Four Great Places to Take Photos in Seoul

HanGang, Seoul, Korea

Photo by Hyeong Seok Kim / CC-BY

Seoul offers many photo opportunities. Visitors who don’t have a lot of time will find the following locations close-by, and interesting.

Gyeongbokgung

Photo by Richard Moross / CC-BY

Situated in the heart of Seoul, Gyeongbokgung is the largest palace in Korea. Frequently rebuilt, the palace is kept in pristine shape, and its courtyards, pagodas, bridges, walls, gates, and statues will keep any photographer busy. The royal guards at the gate are a particular favorite for photographers.

Gwangjang Market

Photo by Kars Alfrink / CC-BY

Gwangjang Market is one of the oldest and largest traditional street markets in Korea, boasting about 65,000 visitors per day. Today, the market’s vendors sell everything from vegetables, fruits, meat and fish to clothing, textiles, kitchen utensils and more. There’s also many food stalls and restaurants. For photos of crowds shopping, bartering, and eating, this is the place to go.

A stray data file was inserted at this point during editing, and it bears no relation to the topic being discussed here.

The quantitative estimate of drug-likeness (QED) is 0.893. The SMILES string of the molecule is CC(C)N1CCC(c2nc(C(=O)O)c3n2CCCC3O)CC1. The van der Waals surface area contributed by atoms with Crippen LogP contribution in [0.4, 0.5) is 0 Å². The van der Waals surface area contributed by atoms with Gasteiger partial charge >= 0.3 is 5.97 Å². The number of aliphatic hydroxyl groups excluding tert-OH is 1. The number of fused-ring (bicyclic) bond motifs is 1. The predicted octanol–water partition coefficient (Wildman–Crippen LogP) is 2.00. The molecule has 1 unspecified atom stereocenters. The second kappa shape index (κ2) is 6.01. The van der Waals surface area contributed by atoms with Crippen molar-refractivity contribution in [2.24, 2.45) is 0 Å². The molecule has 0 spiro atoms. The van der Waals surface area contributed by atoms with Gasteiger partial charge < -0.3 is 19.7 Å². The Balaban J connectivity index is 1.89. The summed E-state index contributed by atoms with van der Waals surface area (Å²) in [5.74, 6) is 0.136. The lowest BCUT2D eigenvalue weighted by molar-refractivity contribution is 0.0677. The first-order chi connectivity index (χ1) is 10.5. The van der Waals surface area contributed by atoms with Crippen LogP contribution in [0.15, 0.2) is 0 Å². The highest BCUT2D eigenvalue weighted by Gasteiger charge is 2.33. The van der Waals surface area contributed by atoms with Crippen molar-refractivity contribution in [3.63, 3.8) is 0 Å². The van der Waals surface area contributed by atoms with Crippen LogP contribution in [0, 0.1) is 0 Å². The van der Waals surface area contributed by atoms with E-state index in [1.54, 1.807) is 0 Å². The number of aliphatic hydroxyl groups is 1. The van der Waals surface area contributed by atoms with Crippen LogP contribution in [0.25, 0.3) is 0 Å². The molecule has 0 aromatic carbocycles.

Bukcheon Hanok Village

Photo by whyyan / CC-BY

If you’re interested in taking photos of what Seoul must have looked like in the past, head for Bukcheon Hanok Village. This charming neighborhood is a labyrinth of streets lined with traditional Korean ‘Hanok’ houses that are still being lived in.

Cheonggyecheon is a 10km long public recreational space in Seoul. This serene urban renewal site is built on stream that cuts through downtown Seoul. Visit at night and stroll along the stream to get fantastic photos of its bridges, waterfalls and seasonal displays.

Many first-time travellers to Asia, particularly those on business, have asked about easily accessible photo opportunities in the cities they visit. This post is part of an ongoing series, each on a different Asian city, introducing a few photo locations for visitors with limited time.

Author: Kana Kukui

Part Asian/part Western, and having lived almost my entire life in Asia, photography, particularly photography in Asia, has been a major interest in both my personal and professional life. Over the years I’ve noticed that there’s a huge pool of talented photographers in Asia that generally goes unnoticed outside their local country. I’ve also found that there is a great interest in Asia by photographers based outside the region. The purpose of this site, and my Twitter (@KanaKukui) is simple: 1) to share some insights about photography in Asia – introducing talented photographers shooting in Asia, and subjects and locations to shoot in the region. And 2) to provide a little inspiration to everyone interested in photography – from the hobbyist to the emerging professional.

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